Banks, Biz Owners at Odds Over Debit-Card Fee Limits

U.S. Bancorp and TCF Financial Corporation have voiced opposition to proposed federal rules that would limit debit-card swipe fees-but some of Minnesota's small business owners are heading to nation's capitol to give their support.

Minnesota's two largest bank holding companies say that proposed new rules limiting debit-card swipe fees will hurt them, but the state's small business owners are pushing for the regulations to be enacted on July 21 as scheduled.

The limits under debate are for fees that merchants pass along to banks in exchange for being able to accept debit-card payments. They constitute the Durbin amendment-a portion of the Wall Street financial reform act, or the Dodd-Frank Act, that was passed by Congress in July 2010. The new limits only apply to banks that have $10 billion or more in assets.

Limits proposed by the Federal Reserve would cap debit-card interchange fees at 12 cents per transaction, displacing the current formula that averages 1.14 percent of the purchase price. But the banking industry is pushing bills that would delay implementation of the reform, which opponents say is an effort to repeal it altogether.

Minneapolis-based U.S. Bancorp recently joined Wayzata-based TCF Bank in voicing opposition to the proposed new rules. At a Thursday conference sponsored by Sanford C. Bernstein & Company in New York, U.S. Bancorp Chairman and CEO Richard Davis said that the proposed caps on debit-card swipe fees may cost the bank $400 million in annual revenue, according to Bloomberg.

Davis reportedly said that the debit-card fee limits combined with other federal regulations-including those that limit interest-rate increases, contract changes, and overdraft and late-payment fees-could cost the bank more than $1 billion a year in revenue.

“That's a pretty big loss of income,” Davis reportedly told conference attendees. He said that U.S. Bancorp may be able to recoup 40 percent of that $1 billion by imposing new fees for checking accounts and other services-but that doesn't spell good news for banking customers.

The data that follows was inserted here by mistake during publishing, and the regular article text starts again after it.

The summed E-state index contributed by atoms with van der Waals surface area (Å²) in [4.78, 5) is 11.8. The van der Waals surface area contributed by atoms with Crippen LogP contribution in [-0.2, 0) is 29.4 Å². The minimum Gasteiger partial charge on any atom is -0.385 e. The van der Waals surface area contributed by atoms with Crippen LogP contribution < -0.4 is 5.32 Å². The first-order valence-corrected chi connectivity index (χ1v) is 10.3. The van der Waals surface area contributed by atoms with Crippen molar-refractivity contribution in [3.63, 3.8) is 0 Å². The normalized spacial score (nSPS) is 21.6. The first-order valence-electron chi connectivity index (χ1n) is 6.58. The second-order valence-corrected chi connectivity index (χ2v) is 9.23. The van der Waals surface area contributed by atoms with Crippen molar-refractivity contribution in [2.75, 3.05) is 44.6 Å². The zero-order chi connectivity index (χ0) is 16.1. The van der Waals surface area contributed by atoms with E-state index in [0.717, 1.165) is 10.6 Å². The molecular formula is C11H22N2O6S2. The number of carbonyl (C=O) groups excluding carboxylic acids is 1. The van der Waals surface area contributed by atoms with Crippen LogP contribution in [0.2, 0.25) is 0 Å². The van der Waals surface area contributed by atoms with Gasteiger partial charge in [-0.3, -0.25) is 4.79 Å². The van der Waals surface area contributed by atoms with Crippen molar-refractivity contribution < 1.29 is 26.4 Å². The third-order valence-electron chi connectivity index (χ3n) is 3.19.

TCF sued six members of the Federal Reserve's board in October, arguing that the Durbin amendment would cause it to lose significant revenue and is unconstitutional.

But Minnesota's small business owners favor the new debit-card fee limits-and some are going to Washington, D.C., to voice their support and to encourage legislators to enact the new rules this summer.

Among those headed to the nation's capitol are Ted Brausen, owner of Brausen Auto in Roseville and Blaine; Channing Smith, owner of The Corner Store in Inver Grove Heights; and Lance Klatt, executive director of the Minnesota Service Station and Convenience Store Association.

The Minnesota group will join more than 50 small business owners from across the country who back Reform Swipe Fees NOW!, a national campaign headed by the Retail Industry Retailers Association.

“I'm looking forward to talking with our senators and representatives to ask for help in protecting Minnesota's small business and consumers and the commonsense swipe fee reforms as passed by Congress last year,” Klatt said in a statement. “These reforms will really make a difference for folks like our members on Main Street, and so we're counting on members of Congress to stand up to the big banks and make good on the promises that they made last year.”